Section 4.4
Constructors, Object Initialization, and Garbage Collection

OBJECT TYPES IN JAVA ARE VERY DIFFERENT from the primitive types. Simply declaring a variable whose type is given as a class does not automatically create an object of that class. Objects must be explicitely constructed. For the computer, the process of constructing an object means, first, finding some unused memory in the heap that can be used to hold the object and, second, filling in the object's instance variables. As a programmer, you don't care where in memory the object is stored, but you will usually want to exercise some control over what initial values are stored in a new object's instance variables. In many cases, you will also want to do more complicated initialization or bookkeeping every time an object is created.

There are several ways for a Java programmer to control what happens when an object is constructed. The first is to provide initial values in the class definition, where the instance variables are declared. For example, consider the class:

         class Mosaic {

             // class to represent "mosaics" consisting of
             // colored squares arranged in rows and columns

             int rows = 10;    // number of rows of squares
             int columns = 20; // number of columns of squares
             .   // (the rest of the class definition)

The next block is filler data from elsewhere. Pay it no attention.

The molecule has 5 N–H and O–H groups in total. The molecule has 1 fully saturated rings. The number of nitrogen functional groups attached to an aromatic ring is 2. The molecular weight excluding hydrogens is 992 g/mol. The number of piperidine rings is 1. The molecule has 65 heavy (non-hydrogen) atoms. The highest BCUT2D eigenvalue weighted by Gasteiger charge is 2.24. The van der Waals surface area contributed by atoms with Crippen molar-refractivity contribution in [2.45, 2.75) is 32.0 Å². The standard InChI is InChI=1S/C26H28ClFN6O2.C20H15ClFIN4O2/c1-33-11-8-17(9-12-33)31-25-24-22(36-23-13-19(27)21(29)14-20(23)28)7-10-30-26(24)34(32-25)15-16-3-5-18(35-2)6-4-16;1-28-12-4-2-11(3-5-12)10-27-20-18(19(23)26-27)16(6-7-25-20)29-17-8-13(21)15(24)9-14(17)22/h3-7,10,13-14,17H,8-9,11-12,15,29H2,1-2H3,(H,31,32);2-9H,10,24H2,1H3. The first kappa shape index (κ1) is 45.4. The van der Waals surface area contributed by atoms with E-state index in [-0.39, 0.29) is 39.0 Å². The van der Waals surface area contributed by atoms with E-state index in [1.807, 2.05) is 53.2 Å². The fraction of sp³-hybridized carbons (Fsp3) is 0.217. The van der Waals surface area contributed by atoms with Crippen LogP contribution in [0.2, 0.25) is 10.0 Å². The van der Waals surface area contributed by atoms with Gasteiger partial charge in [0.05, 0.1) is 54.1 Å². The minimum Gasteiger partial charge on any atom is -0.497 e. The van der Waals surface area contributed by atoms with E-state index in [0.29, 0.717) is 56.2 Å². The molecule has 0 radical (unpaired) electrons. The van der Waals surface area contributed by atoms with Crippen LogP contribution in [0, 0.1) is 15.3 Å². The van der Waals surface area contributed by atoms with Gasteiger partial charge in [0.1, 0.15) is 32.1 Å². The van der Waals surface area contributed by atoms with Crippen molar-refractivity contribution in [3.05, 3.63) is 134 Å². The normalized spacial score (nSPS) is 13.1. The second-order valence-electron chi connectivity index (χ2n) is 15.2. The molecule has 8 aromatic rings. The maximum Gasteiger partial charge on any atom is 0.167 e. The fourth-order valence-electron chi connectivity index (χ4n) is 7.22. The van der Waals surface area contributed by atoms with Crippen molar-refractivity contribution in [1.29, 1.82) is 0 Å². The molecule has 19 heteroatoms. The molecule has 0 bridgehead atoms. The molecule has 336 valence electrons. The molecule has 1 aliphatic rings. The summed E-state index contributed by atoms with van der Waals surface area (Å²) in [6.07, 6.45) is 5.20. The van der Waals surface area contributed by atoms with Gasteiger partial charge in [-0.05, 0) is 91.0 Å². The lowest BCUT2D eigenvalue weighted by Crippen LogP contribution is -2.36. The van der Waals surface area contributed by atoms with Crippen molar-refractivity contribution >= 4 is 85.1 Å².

When an object of type Mosaic is created, it includes two instance variables named rows and columns, which are initialized with the values 10 and 20, respectively. This means that for every newly created object, msc, of type Mosaic, the value of msc.rows will be 10, and the value of msc.columns will be 20. (Of course, there is nothing to stop you from changing those values after the object has been created.) Note that the declarations "int rows = 10;" and "int columns = 20;" are executed each time an object of type Mosaic is created, and that rows and columns refer to the copies of the instance variables in that particular object. For static member variables, of course, the situation is quite different. There is only one copy of a static variable, and initialization of that variable is done just once, when the class is first loaded.

If you don't provide any initial value for an instance variable, default initial values are provided automatically. Instance variables of numerical type (int, double, etc.) are automatically initialized to zero if you provide no other values; boolean variables are initialized to false; and char variables, to the Unicode character with code number zero.

An instance variable can also be a variable of object type. For such variables, the default initial value is null. (In particular, since Strings are objects, the default initial value for String variables is null.) Of course, you can provide an alternative initial value if you like. For example, the class Mosaic might contain an instance variable of type MosaicFrame, where MosaicFrame is the name of another class. This instance variable could be initialized with a new object of type MosaicFrame: